By: Ananya Sen
The nervous system is made up of diverse cells that arise from progenitors in a specific time-dependent pattern. In a new study, published in Nature Communications, researchers have uncovered the molecular players involved and how the timing is controlled.
“We are interested in studying how neural diversity is created during animal development. First, the stem cells produce different types of neurons, which in turn construct the brain,” said Hailun Zhu, a graduate student in the Li group.
The generation of neural diversity by neural progenitors, called neuroblasts, is regulated in two distinct ways: spatially, where neuroblasts at different locations make different neuron types, and temporally, by which the same neuroblasts generate different neuron types as they age.
“We are focused on the temporal patterning of neuroblasts, and we use the Drosophila medulla, which is a part of the visual processing center, as a model” said Xin Li (GNDP), an assistant professor of cell and developmental biology.
Li’s postdoctoral work had revealed that there is a cascade of Temporal Transcription Factors in Drosophila medulla neuroblasts where some factors are expressed early on and they successively activate others. However, gaps were observed in this original cascade, and it was also not known how the temporal cascade progression was regulated.
To solve these problems, the Li group, in collaboration with Sihai Dave Zhao (GNDP), an associate professor of statistics, used single-cell RNA sequencing technology to examine how gene expression changes as medulla neuroblasts age.
“We used two markers to label the cells. One was expressed in all the neuroblasts and the other was expressed specifically in the medulla part of the optic center,” Zhu said. “We then sorted the cells and sequenced the RNA in single medulla neuroblasts.”
Single cell RNA sequencing adds specific barcodes to the transcripts that are formed when the information in the DNA is converted to RNA. As a result, each cell has a different barcode and at the end the researchers can identify the transcripts in every single cell. The sequenced cells were then grouped based on the similarity in their gene expression.
The researchers found that the TTFs that had previously been identified by Li’s postdoctoral work were expressed in specific cell clusters. These results demonstrated that medulla neuroblasts were indeed clustered according to their age, from the youngest to the oldest. Furthermore, the researchers identified nine more transcription factors that are expressed in temporal patterns in medulla neuroblasts.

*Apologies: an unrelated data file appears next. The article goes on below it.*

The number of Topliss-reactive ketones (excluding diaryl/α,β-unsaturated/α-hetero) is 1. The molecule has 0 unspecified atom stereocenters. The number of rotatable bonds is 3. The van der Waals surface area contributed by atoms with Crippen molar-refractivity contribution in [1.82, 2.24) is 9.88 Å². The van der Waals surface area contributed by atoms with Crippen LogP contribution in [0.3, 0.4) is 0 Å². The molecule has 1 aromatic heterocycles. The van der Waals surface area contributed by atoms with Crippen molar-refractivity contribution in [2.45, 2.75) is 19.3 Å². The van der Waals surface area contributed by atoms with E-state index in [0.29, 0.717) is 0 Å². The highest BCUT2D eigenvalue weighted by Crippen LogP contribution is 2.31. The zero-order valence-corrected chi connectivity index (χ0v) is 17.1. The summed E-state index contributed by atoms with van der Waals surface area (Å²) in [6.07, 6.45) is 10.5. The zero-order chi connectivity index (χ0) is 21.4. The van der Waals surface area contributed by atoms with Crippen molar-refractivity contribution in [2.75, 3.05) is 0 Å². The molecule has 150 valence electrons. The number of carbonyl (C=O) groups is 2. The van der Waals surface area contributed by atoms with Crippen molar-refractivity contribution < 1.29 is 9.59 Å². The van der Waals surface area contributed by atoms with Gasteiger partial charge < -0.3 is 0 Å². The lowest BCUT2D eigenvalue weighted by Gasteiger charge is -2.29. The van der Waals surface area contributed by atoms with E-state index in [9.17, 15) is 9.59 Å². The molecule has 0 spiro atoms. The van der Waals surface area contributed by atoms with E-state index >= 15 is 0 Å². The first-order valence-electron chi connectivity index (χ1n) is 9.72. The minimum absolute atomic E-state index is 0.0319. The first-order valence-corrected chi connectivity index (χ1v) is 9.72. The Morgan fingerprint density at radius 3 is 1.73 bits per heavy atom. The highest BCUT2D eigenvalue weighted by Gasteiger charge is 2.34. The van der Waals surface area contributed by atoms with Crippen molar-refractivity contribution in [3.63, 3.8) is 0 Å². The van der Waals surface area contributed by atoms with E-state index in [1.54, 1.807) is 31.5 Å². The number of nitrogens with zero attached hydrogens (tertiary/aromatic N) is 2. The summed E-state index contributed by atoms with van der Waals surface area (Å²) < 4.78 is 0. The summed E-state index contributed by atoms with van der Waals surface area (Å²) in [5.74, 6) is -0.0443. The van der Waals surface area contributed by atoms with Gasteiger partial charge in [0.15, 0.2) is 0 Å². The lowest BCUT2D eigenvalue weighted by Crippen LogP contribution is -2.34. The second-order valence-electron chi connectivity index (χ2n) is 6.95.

The group confirmed their findings using mutant Drosophila. They found that early transcription factors are required to activate late transcription factors, while late transcription factors repress early ones, forming a temporal cascade. “We used mutants that lacked these transcription factors to test whether they’re required in the cascade. We were able to find some TTFs that were missing in the previous studies, allowing us to develop a more complete temporal patterning gene network,” Zhu said.
They also discovered that the speed of the cascade progression is regulated by transcription factors that are not TTFs. “We found that although the transcription factor Lola is not expressed in a specific stage, without it the cascade slows down,” Zhu said. “It’s very interesting and it’s different from what we’ve seen before.”
The researchers are interested in further examining the transcriptional mechanisms regulating the TTF network. “The interactions between the transcription factors inferred from the mutant analysis are not necessarily direct. The next step is to see whether they act directly,” Li said. “We also want to examine how these TTFs control the downstream specification of different neuron types.”
The study “A comprehensive temporal patterning network in Drosophila medulla neuroblasts revealed by single-cell RNA sequencing” was published in Nature Communications and can be found at https://www.nature.com/articles/s41467-022-28915-3. The work was funded by NSF-Simons Center for Quantitative Biology at Northwestern University and the National Eye Institute.
By: Ananya Sen